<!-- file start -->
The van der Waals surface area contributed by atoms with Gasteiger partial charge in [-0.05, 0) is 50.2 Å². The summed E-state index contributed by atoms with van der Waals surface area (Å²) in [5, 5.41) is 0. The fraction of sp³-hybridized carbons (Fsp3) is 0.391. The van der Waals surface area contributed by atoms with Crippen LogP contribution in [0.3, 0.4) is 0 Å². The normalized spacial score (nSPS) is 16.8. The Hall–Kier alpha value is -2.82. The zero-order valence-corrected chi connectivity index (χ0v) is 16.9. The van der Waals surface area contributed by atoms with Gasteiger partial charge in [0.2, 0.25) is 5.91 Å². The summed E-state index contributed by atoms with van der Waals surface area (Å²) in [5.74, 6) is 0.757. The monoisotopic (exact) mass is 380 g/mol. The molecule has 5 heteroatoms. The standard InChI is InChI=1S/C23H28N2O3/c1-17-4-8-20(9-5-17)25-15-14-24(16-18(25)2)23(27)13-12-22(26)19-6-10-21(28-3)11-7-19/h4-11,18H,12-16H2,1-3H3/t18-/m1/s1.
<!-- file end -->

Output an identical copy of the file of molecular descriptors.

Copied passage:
The van der Waals surface area contributed by atoms with Gasteiger partial charge in [-0.05, 0) is 50.2 Å². The summed E-state index contributed by atoms with van der Waals surface area (Å²) in [5, 5.41) is 0. The fraction of sp³-hybridized carbons (Fsp3) is 0.391. The van der Waals surface area contributed by atoms with Crippen LogP contribution in [0.3, 0.4) is 0 Å². The normalized spacial score (nSPS) is 16.8. The Hall–Kier alpha value is -2.82. The zero-order valence-corrected chi connectivity index (χ0v) is 16.9. The van der Waals surface area contributed by atoms with Gasteiger partial charge in [0.2, 0.25) is 5.91 Å². The summed E-state index contributed by atoms with van der Waals surface area (Å²) in [5.74, 6) is 0.757. The monoisotopic (exact) mass is 380 g/mol. The molecule has 5 heteroatoms. The standard InChI is InChI=1S/C23H28N2O3/c1-17-4-8-20(9-5-17)25-15-14-24(16-18(25)2)23(27)13-12-22(26)19-6-10-21(28-3)11-7-19/h4-11,18H,12-16H2,1-3H3/t18-/m1/s1.